Rural Fire Service predicts fire danger to peak in February after mild start to summer

Better year: There are no signs of the horrific bushfires that occurred in January 2017 but the Rural Fire Service is remaining vigilant. Photo: Wolter Peeters
Better year: There are no signs of the horrific bushfires that occurred in January 2017 but the Rural Fire Service is remaining vigilant. Photo: Wolter Peeters

JANUARY 2017 saw some devastating bushfires across the Central West, including blazes that destroyed thousands of hectares north of Bathurst.

But a milder summer has firefighters optimistic 2018 will be better.

Lower temperatures and occasional rain have kept conditions better and despite some hot weather over the Christmas-New Year period, the Rural Fire Service isn’t expecting to see a high fire danger period until the end of the month.

However, RFS Region West manager Paul Smith said that February and March could be bad months if more rain doesn’t come and is urging people to remain vigilant.

“Because of the dry wind and hot days in the last couple of weeks a lot of moisture has disappeared from the ground and there is more combustible material,” Mr Smith said.

“However there was also widespread rain around the region that delivered between 10 and 30 millimetres so that has helped.

There is a 60 per cent chance of above average rainfall for parts of Western NSW for the rest of summer and March. Photo: Bureau of Meteorology

There is a 60 per cent chance of above average rainfall for parts of Western NSW for the rest of summer and March. Photo: Bureau of Meteorology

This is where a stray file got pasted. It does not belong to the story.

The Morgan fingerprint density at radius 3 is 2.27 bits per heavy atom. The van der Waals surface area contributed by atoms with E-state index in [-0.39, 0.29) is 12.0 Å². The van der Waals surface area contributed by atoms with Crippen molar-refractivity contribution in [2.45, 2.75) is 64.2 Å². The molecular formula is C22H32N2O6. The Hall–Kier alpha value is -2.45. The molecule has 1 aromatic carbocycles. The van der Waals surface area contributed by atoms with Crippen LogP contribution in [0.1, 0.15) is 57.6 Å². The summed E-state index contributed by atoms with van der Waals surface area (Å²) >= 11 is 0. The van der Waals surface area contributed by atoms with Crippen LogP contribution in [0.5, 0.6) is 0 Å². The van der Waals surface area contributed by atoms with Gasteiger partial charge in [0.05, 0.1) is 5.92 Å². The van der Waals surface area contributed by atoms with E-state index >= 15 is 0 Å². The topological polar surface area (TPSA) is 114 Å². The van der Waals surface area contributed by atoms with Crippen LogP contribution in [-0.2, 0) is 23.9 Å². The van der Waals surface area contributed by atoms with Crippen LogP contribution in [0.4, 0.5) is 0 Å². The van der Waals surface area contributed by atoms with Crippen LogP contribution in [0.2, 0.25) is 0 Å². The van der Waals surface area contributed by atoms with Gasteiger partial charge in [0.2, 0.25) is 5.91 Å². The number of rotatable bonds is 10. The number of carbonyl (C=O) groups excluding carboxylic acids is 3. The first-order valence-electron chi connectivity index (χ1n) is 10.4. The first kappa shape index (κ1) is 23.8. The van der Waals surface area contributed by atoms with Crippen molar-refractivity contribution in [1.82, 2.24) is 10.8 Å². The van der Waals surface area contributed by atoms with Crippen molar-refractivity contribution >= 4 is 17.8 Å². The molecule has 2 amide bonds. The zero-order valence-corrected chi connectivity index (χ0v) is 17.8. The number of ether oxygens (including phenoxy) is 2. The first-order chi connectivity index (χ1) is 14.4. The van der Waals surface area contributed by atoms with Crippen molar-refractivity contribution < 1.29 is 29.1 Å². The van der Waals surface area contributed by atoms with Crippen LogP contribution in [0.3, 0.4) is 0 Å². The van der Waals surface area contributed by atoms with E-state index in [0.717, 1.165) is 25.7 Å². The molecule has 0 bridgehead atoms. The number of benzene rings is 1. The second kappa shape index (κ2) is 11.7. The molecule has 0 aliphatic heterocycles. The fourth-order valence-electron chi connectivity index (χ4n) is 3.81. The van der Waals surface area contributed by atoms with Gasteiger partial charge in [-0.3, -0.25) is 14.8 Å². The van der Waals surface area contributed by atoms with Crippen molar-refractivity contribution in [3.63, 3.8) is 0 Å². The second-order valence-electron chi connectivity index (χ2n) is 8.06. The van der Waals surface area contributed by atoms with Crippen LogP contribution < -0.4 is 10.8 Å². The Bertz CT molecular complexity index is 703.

“The number of fires are significantly down on what we would expect for summer but we expect more hot days so the end of January and February are when we expect the fire danger period to start.”

The number of fires RFS members had to attend in recent weeks was significantly lower than the same period in recent years, Mr Smith said.

“Most of the fires were only small. There was the fire at the pub at the Barringun, which was a real shame for residents there,” he said.

“We didn’t have any big fires that burned a lot of ground or caused a lot of damage. “The good work of our volunteers ensured that any fires that did break out were quickly contained.”

Good result: An unusually quiet summer has given the NSW Rural Fire Service a reprieve, with just one fire burning in Western NSW as of Tuesday. Photo: NSW Rural Fire Service

Good result: An unusually quiet summer has given the NSW Rural Fire Service a reprieve, with just one fire burning in Western NSW as of Tuesday. Photo: NSW Rural Fire Service

The only fire burning in Western NSW on Tuesday according to the RFS was a 15-hectare grass fire at Gooloogong, near Cowra.

Information from the Bureau of Meteorology suggested temperatures would get hotter in the coming weeks, Mr Smith said.

“We haven’t really had a lot of what I’d call fire days, which are days that are really hot, dry and windy, so the danger was quite low,” he said.

“I would expect that we might start to see some more total fire ban days in the coming weeks.”

He asked people to look for fires and report them to triple-zero early to ensure they could be contained.

“Most people have a break in January and they should use that time to make a fire plan in case they need it,” Mr Smith said.